Lyme Disease Association response.

Lyme Disease Action initial response was that the truth is in the detail.

Yes there are some very interesting details in the full report and many recommendations which will not be dealt with until their next review one wonders why?

The Panel said, "in clinical practice, the presence of certain classic complications of Lyme disease such as aseptic meningitis, AV nodal block, inflammatory arthritis, and cranial or peripheral neuropathies, in a patient with epidemiologic risk of Lyme disease and in whom alternative diagnoses have been excluded or are unlikely, may be sufficiently convincing as to constitute an exception to the statement in the Executive Summary."

Well I guess we could all fit into that description.

Another extract from the final report emphasises that they are only guidelines so why then are they used to deny so many treatment?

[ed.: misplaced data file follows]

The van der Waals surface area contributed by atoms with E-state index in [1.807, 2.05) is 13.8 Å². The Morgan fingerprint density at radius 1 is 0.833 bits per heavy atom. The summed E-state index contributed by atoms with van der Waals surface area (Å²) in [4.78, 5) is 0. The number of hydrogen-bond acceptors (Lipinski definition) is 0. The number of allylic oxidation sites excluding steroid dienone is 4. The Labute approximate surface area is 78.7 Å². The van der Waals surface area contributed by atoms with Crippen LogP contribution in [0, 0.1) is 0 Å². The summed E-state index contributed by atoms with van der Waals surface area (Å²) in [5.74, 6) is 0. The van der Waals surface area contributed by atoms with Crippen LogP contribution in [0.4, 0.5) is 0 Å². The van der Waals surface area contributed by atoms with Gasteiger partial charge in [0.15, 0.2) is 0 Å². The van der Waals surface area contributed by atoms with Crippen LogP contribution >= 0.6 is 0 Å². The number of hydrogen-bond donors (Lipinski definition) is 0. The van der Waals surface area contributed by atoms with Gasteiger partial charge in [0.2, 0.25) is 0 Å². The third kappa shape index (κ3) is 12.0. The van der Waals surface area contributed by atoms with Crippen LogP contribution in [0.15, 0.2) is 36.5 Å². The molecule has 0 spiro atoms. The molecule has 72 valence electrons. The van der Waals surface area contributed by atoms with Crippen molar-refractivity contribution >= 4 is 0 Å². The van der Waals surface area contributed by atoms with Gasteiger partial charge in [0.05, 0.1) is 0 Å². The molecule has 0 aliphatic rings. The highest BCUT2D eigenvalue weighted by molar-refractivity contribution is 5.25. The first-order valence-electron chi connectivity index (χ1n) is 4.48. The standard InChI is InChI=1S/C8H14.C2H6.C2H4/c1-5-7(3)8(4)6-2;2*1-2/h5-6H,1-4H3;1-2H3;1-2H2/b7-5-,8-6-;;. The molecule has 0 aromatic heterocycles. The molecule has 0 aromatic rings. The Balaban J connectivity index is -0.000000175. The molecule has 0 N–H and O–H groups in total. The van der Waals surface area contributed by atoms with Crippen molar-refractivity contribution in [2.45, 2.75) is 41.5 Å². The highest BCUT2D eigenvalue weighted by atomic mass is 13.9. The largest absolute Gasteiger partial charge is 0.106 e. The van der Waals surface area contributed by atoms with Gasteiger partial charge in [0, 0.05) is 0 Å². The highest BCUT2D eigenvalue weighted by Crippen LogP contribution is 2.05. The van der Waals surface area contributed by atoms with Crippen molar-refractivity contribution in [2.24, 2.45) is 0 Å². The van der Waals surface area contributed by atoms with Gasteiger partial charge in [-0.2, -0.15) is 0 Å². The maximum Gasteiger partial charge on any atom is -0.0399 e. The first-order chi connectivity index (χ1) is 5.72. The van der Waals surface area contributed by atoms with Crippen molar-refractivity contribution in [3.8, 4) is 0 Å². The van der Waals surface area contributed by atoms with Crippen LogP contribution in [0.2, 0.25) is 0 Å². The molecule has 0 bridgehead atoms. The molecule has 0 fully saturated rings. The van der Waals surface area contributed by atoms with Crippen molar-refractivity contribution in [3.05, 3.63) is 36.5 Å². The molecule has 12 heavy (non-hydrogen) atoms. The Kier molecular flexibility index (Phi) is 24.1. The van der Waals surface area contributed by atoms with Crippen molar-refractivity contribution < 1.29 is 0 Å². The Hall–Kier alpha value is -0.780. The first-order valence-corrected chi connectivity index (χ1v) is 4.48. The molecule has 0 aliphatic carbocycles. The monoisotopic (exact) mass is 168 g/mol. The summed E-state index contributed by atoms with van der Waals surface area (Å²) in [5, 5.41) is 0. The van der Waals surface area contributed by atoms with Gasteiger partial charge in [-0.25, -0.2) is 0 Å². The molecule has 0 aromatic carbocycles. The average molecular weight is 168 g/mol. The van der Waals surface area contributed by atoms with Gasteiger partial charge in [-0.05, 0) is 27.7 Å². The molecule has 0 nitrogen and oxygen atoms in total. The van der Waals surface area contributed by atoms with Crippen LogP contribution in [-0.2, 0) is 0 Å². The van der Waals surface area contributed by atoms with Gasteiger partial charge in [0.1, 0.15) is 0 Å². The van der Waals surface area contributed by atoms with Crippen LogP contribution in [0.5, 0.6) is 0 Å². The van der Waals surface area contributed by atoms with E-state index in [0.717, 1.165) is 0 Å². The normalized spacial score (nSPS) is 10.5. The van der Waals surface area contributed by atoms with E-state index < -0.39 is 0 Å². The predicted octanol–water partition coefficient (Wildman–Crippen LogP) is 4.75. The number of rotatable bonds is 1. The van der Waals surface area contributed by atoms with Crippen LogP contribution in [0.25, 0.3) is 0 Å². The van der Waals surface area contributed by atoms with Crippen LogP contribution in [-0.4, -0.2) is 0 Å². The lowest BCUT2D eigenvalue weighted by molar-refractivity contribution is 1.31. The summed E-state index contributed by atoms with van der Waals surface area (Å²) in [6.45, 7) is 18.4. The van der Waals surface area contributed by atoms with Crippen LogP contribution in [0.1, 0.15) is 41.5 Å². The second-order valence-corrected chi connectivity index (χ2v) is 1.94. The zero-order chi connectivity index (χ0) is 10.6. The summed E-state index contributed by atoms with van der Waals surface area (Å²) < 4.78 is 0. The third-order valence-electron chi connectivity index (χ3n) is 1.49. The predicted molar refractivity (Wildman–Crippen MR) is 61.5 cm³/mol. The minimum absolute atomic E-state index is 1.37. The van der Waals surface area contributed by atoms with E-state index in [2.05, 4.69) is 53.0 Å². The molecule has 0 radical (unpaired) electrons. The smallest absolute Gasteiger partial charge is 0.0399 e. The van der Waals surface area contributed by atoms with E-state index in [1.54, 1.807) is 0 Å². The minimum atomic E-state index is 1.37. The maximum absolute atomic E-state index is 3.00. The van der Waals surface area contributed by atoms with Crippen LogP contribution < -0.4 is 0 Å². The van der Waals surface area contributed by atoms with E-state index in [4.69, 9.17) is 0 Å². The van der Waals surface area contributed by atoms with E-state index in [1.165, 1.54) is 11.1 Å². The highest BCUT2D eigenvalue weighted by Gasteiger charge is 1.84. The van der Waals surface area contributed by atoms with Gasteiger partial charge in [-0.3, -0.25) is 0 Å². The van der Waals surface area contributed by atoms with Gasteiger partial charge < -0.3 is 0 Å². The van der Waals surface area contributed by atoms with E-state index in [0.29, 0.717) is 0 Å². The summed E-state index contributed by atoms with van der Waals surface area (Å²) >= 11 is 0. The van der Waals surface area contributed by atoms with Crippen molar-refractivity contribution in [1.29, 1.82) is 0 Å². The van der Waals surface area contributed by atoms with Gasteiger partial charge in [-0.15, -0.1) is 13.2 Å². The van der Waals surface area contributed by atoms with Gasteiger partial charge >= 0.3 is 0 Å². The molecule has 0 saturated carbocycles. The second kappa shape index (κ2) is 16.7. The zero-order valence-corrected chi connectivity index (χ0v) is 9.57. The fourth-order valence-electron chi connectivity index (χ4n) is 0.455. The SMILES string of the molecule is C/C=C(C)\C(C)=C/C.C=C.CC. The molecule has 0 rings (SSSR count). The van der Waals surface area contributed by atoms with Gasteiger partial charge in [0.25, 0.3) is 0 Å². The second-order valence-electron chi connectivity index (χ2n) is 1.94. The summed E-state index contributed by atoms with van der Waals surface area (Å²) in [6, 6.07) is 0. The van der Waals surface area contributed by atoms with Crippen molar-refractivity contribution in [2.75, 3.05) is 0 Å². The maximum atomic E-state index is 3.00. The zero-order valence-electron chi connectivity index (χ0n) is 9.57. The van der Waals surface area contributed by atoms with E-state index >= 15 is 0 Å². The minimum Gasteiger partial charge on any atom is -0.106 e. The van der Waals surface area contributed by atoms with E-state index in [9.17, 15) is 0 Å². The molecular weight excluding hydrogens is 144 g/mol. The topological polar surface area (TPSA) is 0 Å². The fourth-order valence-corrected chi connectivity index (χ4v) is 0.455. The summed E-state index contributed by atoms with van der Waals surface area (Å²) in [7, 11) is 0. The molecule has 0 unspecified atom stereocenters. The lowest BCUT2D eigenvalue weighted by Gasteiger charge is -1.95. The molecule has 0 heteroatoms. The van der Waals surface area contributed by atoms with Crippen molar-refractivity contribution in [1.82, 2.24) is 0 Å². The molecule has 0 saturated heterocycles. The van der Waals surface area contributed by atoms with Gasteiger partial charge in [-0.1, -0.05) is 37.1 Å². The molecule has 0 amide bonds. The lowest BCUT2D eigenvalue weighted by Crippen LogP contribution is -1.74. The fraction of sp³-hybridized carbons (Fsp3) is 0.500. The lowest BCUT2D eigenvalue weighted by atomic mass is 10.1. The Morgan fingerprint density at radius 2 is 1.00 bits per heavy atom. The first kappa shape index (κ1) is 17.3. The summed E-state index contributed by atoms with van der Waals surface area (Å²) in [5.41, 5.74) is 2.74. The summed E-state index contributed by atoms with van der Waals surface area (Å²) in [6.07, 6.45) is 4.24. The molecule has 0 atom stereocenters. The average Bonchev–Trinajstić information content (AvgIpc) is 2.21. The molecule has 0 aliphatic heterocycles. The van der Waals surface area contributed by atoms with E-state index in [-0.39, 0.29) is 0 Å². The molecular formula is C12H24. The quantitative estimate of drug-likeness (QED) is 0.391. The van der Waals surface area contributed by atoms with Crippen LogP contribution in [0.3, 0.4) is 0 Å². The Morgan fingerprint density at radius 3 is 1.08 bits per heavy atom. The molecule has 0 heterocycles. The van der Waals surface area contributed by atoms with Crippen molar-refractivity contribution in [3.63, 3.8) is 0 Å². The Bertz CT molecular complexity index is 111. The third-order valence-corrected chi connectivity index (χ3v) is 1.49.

“It is important to realize that guidelines cannot always account for individual variation among patients. They are not intended to supplant physician judgment with respect to particular patients or special clinical situations. The Infectious Diseases Society of America considers adherence to these guidelines to be voluntary, with the ultimate determination regarding their application to be made by the physician in the light of each patient’s individual circumstances.”

So following the example of Jordan Fisher from Under Our Skin Documentary I decided to e mail the following to the IDSA in particular Carol Baker who I hold personally responsible for the manipulation that produced yet more denial of Chronic Lyme Disease.